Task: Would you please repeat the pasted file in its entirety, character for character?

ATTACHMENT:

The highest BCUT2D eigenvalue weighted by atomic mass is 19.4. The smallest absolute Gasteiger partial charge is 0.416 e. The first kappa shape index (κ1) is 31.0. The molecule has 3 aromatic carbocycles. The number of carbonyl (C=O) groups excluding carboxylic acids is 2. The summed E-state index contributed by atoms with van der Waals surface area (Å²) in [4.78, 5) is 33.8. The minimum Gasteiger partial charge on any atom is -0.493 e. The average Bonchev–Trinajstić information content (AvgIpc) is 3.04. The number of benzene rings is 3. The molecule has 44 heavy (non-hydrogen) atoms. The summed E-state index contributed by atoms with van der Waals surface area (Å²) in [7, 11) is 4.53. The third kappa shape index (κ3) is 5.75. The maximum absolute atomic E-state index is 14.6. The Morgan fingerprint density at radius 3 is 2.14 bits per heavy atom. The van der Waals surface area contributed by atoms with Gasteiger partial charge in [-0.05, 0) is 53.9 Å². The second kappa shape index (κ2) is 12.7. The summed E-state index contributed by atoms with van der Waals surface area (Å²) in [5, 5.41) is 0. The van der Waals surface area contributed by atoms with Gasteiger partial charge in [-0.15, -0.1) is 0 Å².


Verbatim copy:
The highest BCUT2D eigenvalue weighted by atomic mass is 19.4. The smallest absolute Gasteiger partial charge is 0.416 e. The first kappa shape index (κ1) is 31.0. The molecule has 3 aromatic carbocycles. The number of carbonyl (C=O) groups excluding carboxylic acids is 2. The summed E-state index contributed by atoms with van der Waals surface area (Å²) in [4.78, 5) is 33.8. The minimum Gasteiger partial charge on any atom is -0.493 e. The average Bonchev–Trinajstić information content (AvgIpc) is 3.04. The number of benzene rings is 3. The molecule has 44 heavy (non-hydrogen) atoms. The summed E-state index contributed by atoms with van der Waals surface area (Å²) in [7, 11) is 4.53. The third kappa shape index (κ3) is 5.75. The maximum absolute atomic E-state index is 14.6. The Morgan fingerprint density at radius 3 is 2.14 bits per heavy atom. The van der Waals surface area contributed by atoms with Gasteiger partial charge in [-0.05, 0) is 53.9 Å². The second kappa shape index (κ2) is 12.7. The summed E-state index contributed by atoms with van der Waals surface area (Å²) in [5, 5.41) is 0. The van der Waals surface area contributed by atoms with Gasteiger partial charge in [-0.15, -0.1) is 0 Å².